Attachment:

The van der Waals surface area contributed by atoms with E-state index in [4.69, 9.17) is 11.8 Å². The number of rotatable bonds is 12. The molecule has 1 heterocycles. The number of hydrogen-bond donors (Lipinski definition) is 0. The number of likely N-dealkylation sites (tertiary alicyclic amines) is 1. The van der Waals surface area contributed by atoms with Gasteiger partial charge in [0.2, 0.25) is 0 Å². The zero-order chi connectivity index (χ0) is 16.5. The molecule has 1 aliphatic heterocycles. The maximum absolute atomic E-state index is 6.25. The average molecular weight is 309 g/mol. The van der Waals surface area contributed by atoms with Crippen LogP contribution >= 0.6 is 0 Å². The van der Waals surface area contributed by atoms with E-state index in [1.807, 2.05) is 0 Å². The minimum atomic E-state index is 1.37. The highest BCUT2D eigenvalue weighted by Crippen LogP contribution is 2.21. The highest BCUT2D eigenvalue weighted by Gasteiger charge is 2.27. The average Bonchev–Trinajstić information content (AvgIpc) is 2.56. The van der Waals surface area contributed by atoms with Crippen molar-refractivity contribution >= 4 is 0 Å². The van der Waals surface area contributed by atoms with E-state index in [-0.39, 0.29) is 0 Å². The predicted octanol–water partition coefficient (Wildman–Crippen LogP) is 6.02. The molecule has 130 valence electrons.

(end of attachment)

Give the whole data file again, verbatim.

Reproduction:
The van der Waals surface area contributed by atoms with E-state index in [4.69, 9.17) is 11.8 Å². The number of rotatable bonds is 12. The molecule has 1 heterocycles. The number of hydrogen-bond donors (Lipinski definition) is 0. The number of likely N-dealkylation sites (tertiary alicyclic amines) is 1. The van der Waals surface area contributed by atoms with Gasteiger partial charge in [0.2, 0.25) is 0 Å². The zero-order chi connectivity index (χ0) is 16.5. The molecule has 1 aliphatic heterocycles. The maximum absolute atomic E-state index is 6.25. The average molecular weight is 309 g/mol. The van der Waals surface area contributed by atoms with Crippen LogP contribution >= 0.6 is 0 Å². The van der Waals surface area contributed by atoms with E-state index in [1.807, 2.05) is 0 Å². The minimum atomic E-state index is 1.37. The highest BCUT2D eigenvalue weighted by Crippen LogP contribution is 2.21. The highest BCUT2D eigenvalue weighted by Gasteiger charge is 2.27. The average Bonchev–Trinajstić information content (AvgIpc) is 2.56. The van der Waals surface area contributed by atoms with Crippen molar-refractivity contribution >= 4 is 0 Å². The van der Waals surface area contributed by atoms with E-state index in [-0.39, 0.29) is 0 Å². The predicted octanol–water partition coefficient (Wildman–Crippen LogP) is 6.02. The molecule has 130 valence electrons.